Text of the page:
Words fascinate me. I love discovering the origin of words, how they change over time, how language is constantly evolving, hearing my goddaughters use words which to me, mean the total opposite! What really fries my brain is that there are over 7000 known languages on our earth. Just imagine the size of vocabulary invented by the human brain, the capability of our grey matter to devise, construct and turn into speech these millions of words! Sobering to say the least. A smattering of French and Swahili is in my repertoire and when I speak those words I know I feel different, that another part of me is expressed, that I am enriched by an additional culture which I respect. What, you ask, has this got to do with garden, plants and trees?

Think of words often used to describe being in a garden – beautiful, pretty, magical, dreamy, relaxing, splendid, swirling and colorful – just a selection from our social media pages. Express a deeper emotion and one might reflect on the energy, contentment, resonance, calm, intensity, vibration, even the Danish word hygge or the Japanese kogarashi. I for one know that adding to my vocab would help but I wonder, do we even have the words for how nature makes us feel? This for me is where gardens can transition us into a place which transcends language.

If it’s possible to grasp that nature has her own language to add to the 7000+ human languages, we might a consider the benefit of learning that language. The communication taking place when you look at the sky, stand in a meadow flowers swaying in the breeze, feel the warmth and cool of that breeze, knowing that knowledge is in those experiences. What do we miss out in modern life through not being conversant in nature’s language, or to only have the tourist’s smattering of phrases?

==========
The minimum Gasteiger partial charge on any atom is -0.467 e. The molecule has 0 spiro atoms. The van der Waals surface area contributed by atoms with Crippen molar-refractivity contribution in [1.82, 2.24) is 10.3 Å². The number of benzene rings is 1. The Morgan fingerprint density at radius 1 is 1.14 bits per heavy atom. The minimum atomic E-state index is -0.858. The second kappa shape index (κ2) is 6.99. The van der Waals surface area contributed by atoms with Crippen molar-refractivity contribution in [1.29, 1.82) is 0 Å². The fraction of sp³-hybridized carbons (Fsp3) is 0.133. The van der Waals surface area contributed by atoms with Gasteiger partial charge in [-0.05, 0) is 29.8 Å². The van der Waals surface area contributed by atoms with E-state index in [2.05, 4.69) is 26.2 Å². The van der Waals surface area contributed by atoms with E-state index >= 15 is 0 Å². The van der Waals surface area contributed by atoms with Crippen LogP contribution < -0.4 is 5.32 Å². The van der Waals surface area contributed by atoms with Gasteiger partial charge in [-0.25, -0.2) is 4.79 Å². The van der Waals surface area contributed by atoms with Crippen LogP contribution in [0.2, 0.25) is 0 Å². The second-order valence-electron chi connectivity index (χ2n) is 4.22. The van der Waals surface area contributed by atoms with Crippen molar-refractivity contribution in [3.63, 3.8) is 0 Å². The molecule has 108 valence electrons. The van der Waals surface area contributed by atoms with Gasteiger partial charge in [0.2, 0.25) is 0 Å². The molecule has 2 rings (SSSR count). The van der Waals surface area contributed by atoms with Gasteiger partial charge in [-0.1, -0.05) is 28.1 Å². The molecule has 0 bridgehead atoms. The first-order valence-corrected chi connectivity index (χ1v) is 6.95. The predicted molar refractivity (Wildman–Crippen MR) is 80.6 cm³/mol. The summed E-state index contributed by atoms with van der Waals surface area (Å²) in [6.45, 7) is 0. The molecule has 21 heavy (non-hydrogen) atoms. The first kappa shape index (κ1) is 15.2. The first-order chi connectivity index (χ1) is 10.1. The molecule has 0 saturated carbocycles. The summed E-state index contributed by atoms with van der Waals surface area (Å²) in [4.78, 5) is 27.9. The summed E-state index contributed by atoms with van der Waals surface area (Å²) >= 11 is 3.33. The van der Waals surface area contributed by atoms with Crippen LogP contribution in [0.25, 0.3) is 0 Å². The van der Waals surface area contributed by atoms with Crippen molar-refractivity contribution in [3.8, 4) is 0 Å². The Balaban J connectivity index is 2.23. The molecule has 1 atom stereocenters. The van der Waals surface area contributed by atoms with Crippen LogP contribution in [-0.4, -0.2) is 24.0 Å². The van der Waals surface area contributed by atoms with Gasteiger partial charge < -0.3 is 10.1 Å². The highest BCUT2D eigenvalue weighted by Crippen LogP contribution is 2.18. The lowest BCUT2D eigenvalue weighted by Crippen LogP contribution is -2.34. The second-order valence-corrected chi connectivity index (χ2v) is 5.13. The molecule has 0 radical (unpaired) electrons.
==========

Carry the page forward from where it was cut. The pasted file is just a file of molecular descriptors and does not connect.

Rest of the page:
I recently discovered the work of David Abram who eloquently describes this concept, and who ponders how human language can “frustrate the instinctive rapport between our animal senses and the animate world around us”.  

Next time I take a walk in the woods, a stroll round the garden, or glance at a house plant, I’m going to intentionally attune to this language, one with no words, yet one that speaks to me. Come and join me in learning a new language!

Maybe we’ll find ourselves caring more deeply, advocating for and taking action to protect the “more-than-human” world around us.

Caroline Tait

Caroline Tait

Vice President, Horticulture & Collections

Caroline began her career propagating perennials at Coton Manor Gardens in Northamptonshire, England, voted the UK’s favorite garden in 2019. Designing gardens for shows and clients took her all over the the UK, until 2018 when she was selected from a global pool of candidates for the year-long residential Fellows Leadership Program at Longwood Gardens in Philadelphia, Pennsylvania.

Get in Touch

Margs Cook Communication Specialist Email

What can we help you find?

Return to site

TOMORROW: 20220524 00:00 | 1653350400

Debug info for popularity tracking: Disable within popularity-tracking.php file once ready.

Time: 1653264000 / Saved: 1653004800

Views (7 day(s) ago): 1

Views (6 day(s) ago): 2

Views (5 day(s) ago): 2

Views (4 day(s) ago): 1

Views (3 day(s) ago): 1

Views (2 day(s) ago): 1

Views (1 day(s) ago): 1

Views (Today): 1